1. My YouTube Channel

    2. My facebook page

    3. The Striking Theme

    I used to have a YouTube channel that I put a lot of videos on and took good care of. Answered comments, did some promotion etc.
    But it got banned without warning, one day. I lost 115 original, TOS compliant videos for no discernible reason. So, ever since, I have not been putting any effort into YouTube anymore.

    Reply
      Kevin - May 9, 2012

      Shane

      Is that lost forever, no way of getting them back?

      Did not even know they closed You Tube accounts.

      Kevin

      Reply
      Shane - May 9, 2012

      Yes, that’s lost forever. I still had most of the videos on my hard-disk. Uploading all of them and re-embedding them in my posts was not a pleasant task.

      As far as I know, YouTube ban hundreds or even thousands of accounts every day. There are a lot of YT spammers.

      There are two issues:
      1) Because so many accounts get banned all the time, it’s easy to get caught up in that, as a false positive, even if you did nothing wrong.

      2) Apparently, it’s rather easy to get an account flagged and taken down, using bots. I.e. your YT account can be sabotaged.

      Note that my account had 115 original videos, no copyright infringements or anything like that and hundreds of subscribers, many comments etc.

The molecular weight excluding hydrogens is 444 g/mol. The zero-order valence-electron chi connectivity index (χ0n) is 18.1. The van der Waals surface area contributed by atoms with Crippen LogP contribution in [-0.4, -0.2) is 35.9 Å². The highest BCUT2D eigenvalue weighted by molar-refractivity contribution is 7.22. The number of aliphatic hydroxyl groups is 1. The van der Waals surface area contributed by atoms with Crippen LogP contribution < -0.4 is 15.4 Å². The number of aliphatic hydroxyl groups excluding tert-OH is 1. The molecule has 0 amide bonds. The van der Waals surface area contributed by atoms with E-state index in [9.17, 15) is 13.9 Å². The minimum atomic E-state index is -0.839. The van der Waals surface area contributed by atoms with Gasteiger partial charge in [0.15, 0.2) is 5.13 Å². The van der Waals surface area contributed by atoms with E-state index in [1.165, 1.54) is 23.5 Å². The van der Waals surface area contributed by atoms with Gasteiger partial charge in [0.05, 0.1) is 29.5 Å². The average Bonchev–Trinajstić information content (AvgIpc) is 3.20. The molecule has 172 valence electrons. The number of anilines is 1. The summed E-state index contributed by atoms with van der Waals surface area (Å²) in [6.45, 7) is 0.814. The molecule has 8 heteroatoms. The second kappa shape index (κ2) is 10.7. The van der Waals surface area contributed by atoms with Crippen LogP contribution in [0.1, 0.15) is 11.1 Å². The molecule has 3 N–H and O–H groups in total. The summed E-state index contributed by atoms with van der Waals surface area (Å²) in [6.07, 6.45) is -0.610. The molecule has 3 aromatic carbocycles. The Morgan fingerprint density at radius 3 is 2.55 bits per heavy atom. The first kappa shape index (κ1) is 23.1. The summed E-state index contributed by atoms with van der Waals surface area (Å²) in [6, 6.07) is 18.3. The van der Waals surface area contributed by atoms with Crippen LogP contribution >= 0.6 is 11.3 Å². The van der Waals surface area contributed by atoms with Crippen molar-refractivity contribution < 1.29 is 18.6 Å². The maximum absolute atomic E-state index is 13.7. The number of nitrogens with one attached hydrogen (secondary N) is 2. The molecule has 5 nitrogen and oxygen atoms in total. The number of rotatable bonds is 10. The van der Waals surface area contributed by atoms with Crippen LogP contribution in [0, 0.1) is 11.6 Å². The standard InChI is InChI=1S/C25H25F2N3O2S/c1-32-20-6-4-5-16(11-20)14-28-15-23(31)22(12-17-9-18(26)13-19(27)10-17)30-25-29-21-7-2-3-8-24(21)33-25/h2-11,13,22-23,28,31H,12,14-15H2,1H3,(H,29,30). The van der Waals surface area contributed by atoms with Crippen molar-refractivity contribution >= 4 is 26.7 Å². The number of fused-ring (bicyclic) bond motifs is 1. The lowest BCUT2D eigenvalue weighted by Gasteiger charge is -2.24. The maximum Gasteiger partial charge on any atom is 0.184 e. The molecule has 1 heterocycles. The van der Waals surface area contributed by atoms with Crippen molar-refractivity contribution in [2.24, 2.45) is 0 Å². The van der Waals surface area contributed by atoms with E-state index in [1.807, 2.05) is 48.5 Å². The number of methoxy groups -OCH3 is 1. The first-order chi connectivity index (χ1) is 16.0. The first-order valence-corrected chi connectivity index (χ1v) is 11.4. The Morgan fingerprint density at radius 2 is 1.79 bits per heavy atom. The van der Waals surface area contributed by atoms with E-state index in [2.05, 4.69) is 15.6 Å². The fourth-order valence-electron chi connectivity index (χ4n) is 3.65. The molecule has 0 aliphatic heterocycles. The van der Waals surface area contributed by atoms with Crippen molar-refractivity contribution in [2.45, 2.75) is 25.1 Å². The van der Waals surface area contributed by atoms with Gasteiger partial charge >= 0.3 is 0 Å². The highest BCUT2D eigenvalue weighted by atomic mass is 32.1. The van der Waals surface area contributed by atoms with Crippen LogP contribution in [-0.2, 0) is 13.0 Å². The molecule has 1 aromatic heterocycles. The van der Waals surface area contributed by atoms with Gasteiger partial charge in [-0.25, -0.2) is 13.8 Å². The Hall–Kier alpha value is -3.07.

So even with these signals that you’d assume make it pretty clear that it was a legit account, it got wiped out.

      Reply
Andrew - May 9, 2012

Hi Shane,

Well said! Especially about the Guru’s who promote, promote, promote etc… On a weekly basis! I remember about 2 years ago I used to be on Latif Mohammed’s mailing list, the guy behind the googlesnatch series. Great content, but he never provided evidence or was truthful about what he was really doing! I remember developing my own product and telling him about it. He phoned me (I gave him my phone number) but I only told him the basics and he wouldn’t give me his phone number. Absolute cheek!
I also used to ask him, did he use the products he promoted? Either he ignored me or gave a lame response.
Shane, thank you so much that you do all this testing, how the heck you have the time to do all that you do is beyond me? I think you maybe employing Romanians to do some of it :) Is that why you have moved there! Only joking :)
It’s great that your finally releasing a range of products etc… Can’t wait! Thanks for not going for the money and for scraping half developed products. Your long term profit approach will be worth it in the end. Your the only IM blog I can be bothered to comment on.